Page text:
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|Ref Type||Journal Article|
|Authors||Cortes J, Perl AE, Döhner H, Kantarjian H, Martinelli G, Kovacsovics T, Rousselot P, Steffen B, Dombret H, Estey E, Strickland S, Altman JK, Baldus CD, Burnett A, Krämer A, Russell N, Shah NP, Smith CC, Wang ES, Ifrah N, Gammon G, Trone D, Lazzaretto D, Levis M|
|Title||Quizartinib, an FLT3 inhibitor, as monotherapy in patients with relapsed or refractory acute myeloid leukaemia: an open-label, multicentre, single-arm, phase 2 trial.|
|Journal||The Lancet. Oncology|
|Abstract Text||Old age and FMS-like tyrosine kinase 3 internal tandem duplication (FLT3-ITD) mutations in patients with acute myeloid leukaemia are associated with early relapse and poor survival. Quizartinib is an oral, highly potent, and selective next-generation FLT3 inhibitor with clinical antileukaemic activity in relapsed or refractory acute myeloid leukaemia. We aimed to assess the efficacy and safety of single-agent quizartinib in patients with relapsed or refractory acute myeloid leukaemia.We did an open-label, multicentre, single-arm, phase 2 trial at 76 hospitals and cancer centres in the USA, Europe, and Canada. We enrolled patients with morphologically documented primary acute myeloid leukaemia or acute myeloid leukaemia secondary to myelodysplastic syndromes and an Eastern Cooperative Oncology Group (ECOG) performance status of 0-2 into two predefined, independent cohorts: patients who were aged 60 years or older with relapsed or refractory acute myeloid leukaemia within 1 year after first-line therapy (cohort 1), and those who were 18 years or older with relapsed or refractory disease following salvage chemotherapy or haemopoietic stem cell transplantation (cohort 2). Patients with an FLT3-ITD allelic frequency of more than 10% were considered as FLT3-ITD positive, whereas all other patients were considered as FLT3-ITD negative. Patients received quizartinib once daily as an oral solution; the initial 17 patients received 200 mg per day but the QTcF interval was prolonged for more than 60 ms above baseline in some of these patients. Subsequently, doses were amended for all patients to 135 mg per day for men and 90 mg per day for women. The co-primary endpoints were the proportion of patients who achieved a composite complete remission (defined as complete remission + complete remission with incomplete platelet recovery + complete remission with incomplete haematological recovery) and the proportion of patients who achieved a complete remission. Efficacy and safety analyses included all patients who received at least one dose of quizartinib (ie, the intention-to-treat population). Patients with a locally assessed post-treatment bone marrow aspirate or biopsy were included in efficacy analyses by response; all other patients were considered to have an unknown response. This study is registered with ClinicalTrials.gov, number NCT00989261, and with the European Clinical Trials Database, EudraCT 2009-013093-41, and is completed.Between Nov 19, 2009, and Oct 31, 2011, a total of 333 patients were enrolled (157 in cohort 1 and 176 in cohort 2). In cohort 1, 63 (56%) of 112 FLT3-ITD-positive patients and 16 (36%) of 44 FLT3-ITD-negative patients achieved composite complete remission, with three (3%) FLT3-ITD-positive patients and two (5%) FLT3-ITD-negative patients achieving complete remission. In cohort 2, 62 (46%) of 136 FLT3-ITD-positive patients achieved composite complete remission with five (4%) achieving complete remission, whereas 12 (30%) of 40 FLT3-ITD-negative patients achieved composite complete remission with one (3%) achieving complete remission. Across both cohorts (ie, the intention-to-treat population of 333 patients), grade 3 or worse treatment-related treatment-emergent adverse events in 5% or more of patients were febrile neutropenia (76 [23%] of 333), anaemia (75 [23%]), thrombocytopenia (39 [12%]), QT interval corrected using Fridericia's formula (QTcF) prolongation (33 [10%]), neutropenia (31 [9%]), leucopenia (22 [7%]), decreased platelet count (20 [6%]), and pneumonia (17 [5%]). Serious adverse events occurring in 5% or more of patients were febrile neutropenia (126 [38%] of 333; 76 treatment related), acute myeloid leukaemia progression (73 [22%]), pneumonia (40 [12%]; 14 treatment related), QTcF prolongation (33 [10%]; 32 treatment related), sepsis (25 [8%]; eight treatment related), and pyrexia (18 [5%]; nine treatment related). Notable serious adverse events occurring in less than 5% of patients were torsades de pointes (one [<1%]) and hepatic failure (two [1%]). In total, 125 (38%) of 333 patients died within the study treatment period, including the 30-day follow-up. 18 (5%) patients died because of an adverse event considered by the investigator to be treatment related (ten [6%] of 157 patients in cohort 1 and eight [5%] of 176 in cohort 2.Single-agent quizartinib was shown to be highly active and generally well tolerated in patients with relapsed or refractory acute myeloid leukaemia, particularly those with FLT3-ITD mutations. These findings confirm that targeting the FLT3-ITD driver mutation with a highly potent and selective FLT3 inhibitor is a promising clinical strategy to help improve clinical outcomes in patients with very few options. Phase 3 studies (NCT02039726; NCT02668653) will examine quizartinib at lower starting doses.Ambit Biosciences/Daiichi Sankyo.|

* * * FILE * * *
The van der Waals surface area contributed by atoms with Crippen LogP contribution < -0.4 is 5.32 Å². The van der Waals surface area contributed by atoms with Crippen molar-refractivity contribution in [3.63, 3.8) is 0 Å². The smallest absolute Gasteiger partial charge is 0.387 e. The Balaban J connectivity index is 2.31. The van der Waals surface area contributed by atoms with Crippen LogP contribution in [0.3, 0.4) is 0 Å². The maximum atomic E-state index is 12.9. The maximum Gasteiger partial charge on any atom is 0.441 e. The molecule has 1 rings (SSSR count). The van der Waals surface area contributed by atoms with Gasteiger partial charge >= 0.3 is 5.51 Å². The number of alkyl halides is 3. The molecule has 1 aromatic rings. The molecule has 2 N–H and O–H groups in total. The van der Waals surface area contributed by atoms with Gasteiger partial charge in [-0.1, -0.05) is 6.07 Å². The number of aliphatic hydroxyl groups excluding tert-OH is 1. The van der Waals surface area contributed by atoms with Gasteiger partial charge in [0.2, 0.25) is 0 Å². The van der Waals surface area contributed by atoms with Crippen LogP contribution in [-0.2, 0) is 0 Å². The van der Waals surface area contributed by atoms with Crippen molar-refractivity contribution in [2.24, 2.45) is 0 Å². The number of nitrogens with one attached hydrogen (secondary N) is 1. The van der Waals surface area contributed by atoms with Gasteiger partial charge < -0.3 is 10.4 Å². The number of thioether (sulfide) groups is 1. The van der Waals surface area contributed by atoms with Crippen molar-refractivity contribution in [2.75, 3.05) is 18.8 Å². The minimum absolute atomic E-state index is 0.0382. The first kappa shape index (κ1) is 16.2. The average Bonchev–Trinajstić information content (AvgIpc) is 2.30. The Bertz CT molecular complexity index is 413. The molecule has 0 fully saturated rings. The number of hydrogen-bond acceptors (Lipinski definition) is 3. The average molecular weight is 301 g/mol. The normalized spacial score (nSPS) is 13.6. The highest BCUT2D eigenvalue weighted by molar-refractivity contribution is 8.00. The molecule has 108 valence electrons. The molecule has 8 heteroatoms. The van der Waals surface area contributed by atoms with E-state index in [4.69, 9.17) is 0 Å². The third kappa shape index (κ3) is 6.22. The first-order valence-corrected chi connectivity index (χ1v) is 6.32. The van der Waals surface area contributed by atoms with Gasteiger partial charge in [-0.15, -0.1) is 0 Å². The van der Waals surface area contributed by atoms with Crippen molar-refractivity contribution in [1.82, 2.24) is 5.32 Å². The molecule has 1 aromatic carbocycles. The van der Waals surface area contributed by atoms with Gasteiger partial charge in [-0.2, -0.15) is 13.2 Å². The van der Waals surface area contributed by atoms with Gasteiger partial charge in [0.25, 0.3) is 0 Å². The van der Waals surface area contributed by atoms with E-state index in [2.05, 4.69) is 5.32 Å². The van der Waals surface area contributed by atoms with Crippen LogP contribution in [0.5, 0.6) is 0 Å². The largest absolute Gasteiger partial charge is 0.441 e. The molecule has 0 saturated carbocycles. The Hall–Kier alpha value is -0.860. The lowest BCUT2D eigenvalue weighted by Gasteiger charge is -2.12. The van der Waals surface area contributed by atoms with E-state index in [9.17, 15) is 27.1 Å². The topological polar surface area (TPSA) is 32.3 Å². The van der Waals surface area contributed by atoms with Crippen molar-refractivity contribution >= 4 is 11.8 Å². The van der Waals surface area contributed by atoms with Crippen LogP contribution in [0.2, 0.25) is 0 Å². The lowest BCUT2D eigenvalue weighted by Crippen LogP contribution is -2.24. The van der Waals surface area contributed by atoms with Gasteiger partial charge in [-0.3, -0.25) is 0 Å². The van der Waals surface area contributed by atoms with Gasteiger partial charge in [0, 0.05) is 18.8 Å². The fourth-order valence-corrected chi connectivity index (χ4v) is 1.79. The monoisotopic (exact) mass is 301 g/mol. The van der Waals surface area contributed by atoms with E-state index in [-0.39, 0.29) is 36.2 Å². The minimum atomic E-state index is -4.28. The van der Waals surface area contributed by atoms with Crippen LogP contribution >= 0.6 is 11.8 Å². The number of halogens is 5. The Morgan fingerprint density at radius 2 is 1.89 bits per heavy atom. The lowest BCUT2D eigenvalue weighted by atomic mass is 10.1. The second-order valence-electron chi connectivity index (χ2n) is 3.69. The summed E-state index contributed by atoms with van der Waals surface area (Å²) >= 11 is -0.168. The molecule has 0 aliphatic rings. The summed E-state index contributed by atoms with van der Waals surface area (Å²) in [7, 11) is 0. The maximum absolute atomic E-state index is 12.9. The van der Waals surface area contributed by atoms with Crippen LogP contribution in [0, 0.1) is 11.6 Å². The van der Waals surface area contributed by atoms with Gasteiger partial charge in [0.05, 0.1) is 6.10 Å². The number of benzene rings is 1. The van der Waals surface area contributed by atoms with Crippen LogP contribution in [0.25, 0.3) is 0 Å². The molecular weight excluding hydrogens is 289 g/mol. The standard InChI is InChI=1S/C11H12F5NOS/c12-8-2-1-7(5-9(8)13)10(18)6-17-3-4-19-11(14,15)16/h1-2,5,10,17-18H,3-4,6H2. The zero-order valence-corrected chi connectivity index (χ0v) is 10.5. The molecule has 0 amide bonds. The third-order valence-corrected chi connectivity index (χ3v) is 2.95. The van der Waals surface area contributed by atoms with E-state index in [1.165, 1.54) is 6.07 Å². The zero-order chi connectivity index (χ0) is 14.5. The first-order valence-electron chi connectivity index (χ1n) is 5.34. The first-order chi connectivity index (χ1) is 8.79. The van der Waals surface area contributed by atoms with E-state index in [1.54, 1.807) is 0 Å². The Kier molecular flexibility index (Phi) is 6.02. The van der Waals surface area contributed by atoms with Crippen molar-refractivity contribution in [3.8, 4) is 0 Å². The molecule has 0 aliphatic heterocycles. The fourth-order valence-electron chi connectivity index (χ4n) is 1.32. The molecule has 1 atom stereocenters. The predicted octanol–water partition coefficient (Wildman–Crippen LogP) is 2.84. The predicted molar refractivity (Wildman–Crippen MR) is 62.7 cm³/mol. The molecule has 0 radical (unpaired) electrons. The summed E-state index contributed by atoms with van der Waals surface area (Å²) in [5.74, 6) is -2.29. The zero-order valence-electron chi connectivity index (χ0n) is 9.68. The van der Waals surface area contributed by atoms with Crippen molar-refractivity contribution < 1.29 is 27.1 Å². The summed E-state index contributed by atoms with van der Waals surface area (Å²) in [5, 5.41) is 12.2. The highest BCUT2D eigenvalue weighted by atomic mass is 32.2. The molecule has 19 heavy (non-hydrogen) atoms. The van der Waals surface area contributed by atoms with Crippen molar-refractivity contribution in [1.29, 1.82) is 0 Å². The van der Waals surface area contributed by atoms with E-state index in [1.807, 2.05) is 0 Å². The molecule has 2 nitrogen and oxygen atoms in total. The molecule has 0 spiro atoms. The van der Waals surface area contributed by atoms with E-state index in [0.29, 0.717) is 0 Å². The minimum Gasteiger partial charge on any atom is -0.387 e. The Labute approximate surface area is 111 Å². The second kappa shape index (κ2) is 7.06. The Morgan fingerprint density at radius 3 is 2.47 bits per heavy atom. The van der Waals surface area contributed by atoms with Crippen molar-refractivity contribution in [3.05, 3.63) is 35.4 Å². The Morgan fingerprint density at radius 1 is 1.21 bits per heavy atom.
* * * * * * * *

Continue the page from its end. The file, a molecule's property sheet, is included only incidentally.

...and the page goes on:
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|FLT3 exon 14 ins||acute myeloid leukemia||sensitive||Quizartinib||Phase II||Actionable||In a Phase II trial, Quizartinib (AC220) treatment resulted in a composite complete remission (CCR) in 56% (63/112; 3 complete remission (CR)) of FLT3-ITD-positive patients vs. 36% (16/44; 1 CR) of FLT3-ITD-negative patients with relapsed/refractory acute myeloid leukemia (AML) after first-line therapy, and CCR in 46% (62/136; 5 CR) of FLT3-ITD-positive vs. 30% (12/40; 1 CR) in FLT3-ITD-negative patients with relapsed/refractory AML after salvage chemotherapy or transplant (PMID: 29859851; NCT00989261).||29859851|